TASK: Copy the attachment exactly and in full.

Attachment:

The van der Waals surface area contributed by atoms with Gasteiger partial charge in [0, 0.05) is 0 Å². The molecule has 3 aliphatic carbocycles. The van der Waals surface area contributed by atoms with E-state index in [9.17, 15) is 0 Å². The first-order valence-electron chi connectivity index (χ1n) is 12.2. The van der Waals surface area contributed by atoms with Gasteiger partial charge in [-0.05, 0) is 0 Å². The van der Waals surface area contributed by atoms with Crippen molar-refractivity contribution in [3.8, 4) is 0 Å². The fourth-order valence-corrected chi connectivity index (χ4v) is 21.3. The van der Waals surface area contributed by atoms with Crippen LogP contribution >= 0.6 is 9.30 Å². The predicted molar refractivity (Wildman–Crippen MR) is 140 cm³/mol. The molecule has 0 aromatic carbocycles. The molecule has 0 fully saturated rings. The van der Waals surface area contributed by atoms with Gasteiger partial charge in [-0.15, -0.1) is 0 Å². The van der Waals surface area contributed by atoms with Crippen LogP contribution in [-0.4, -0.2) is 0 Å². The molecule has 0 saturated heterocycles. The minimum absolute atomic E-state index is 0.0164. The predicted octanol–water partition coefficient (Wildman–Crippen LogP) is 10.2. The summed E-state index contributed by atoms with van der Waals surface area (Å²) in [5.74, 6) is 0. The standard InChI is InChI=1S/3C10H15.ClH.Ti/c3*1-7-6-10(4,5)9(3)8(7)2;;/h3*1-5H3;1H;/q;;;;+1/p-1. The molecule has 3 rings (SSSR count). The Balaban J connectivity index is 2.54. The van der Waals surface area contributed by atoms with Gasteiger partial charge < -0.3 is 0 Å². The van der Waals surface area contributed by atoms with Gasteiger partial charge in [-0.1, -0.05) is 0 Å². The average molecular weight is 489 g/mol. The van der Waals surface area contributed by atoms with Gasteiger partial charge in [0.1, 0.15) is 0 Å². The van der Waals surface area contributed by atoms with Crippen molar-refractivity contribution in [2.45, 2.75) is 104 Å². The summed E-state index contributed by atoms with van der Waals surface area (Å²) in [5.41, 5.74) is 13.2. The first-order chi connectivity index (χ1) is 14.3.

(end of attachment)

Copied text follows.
The van der Waals surface area contributed by atoms with Gasteiger partial charge in [0, 0.05) is 0 Å². The molecule has 3 aliphatic carbocycles. The van der Waals surface area contributed by atoms with E-state index in [9.17, 15) is 0 Å². The first-order valence-electron chi connectivity index (χ1n) is 12.2. The van der Waals surface area contributed by atoms with Gasteiger partial charge in [-0.05, 0) is 0 Å². The van der Waals surface area contributed by atoms with Crippen molar-refractivity contribution in [3.8, 4) is 0 Å². The fourth-order valence-corrected chi connectivity index (χ4v) is 21.3. The van der Waals surface area contributed by atoms with Crippen LogP contribution >= 0.6 is 9.30 Å². The predicted molar refractivity (Wildman–Crippen MR) is 140 cm³/mol. The molecule has 0 aromatic carbocycles. The molecule has 0 fully saturated rings. The van der Waals surface area contributed by atoms with Gasteiger partial charge in [-0.15, -0.1) is 0 Å². The van der Waals surface area contributed by atoms with Crippen LogP contribution in [-0.4, -0.2) is 0 Å². The molecule has 0 saturated heterocycles. The minimum absolute atomic E-state index is 0.0164. The predicted octanol–water partition coefficient (Wildman–Crippen LogP) is 10.2. The summed E-state index contributed by atoms with van der Waals surface area (Å²) in [5.74, 6) is 0. The standard InChI is InChI=1S/3C10H15.ClH.Ti/c3*1-7-6-10(4,5)9(3)8(7)2;;/h3*1-5H3;1H;/q;;;;+1/p-1. The molecule has 3 rings (SSSR count). The Balaban J connectivity index is 2.54. The van der Waals surface area contributed by atoms with Gasteiger partial charge < -0.3 is 0 Å². The van der Waals surface area contributed by atoms with Gasteiger partial charge in [-0.1, -0.05) is 0 Å². The average molecular weight is 489 g/mol. The van der Waals surface area contributed by atoms with Gasteiger partial charge in [0.1, 0.15) is 0 Å². The van der Waals surface area contributed by atoms with Crippen molar-refractivity contribution in [2.45, 2.75) is 104 Å². The summed E-state index contributed by atoms with van der Waals surface area (Å²) in [5.41, 5.74) is 13.2. The first-order chi connectivity index (χ1) is 14.3.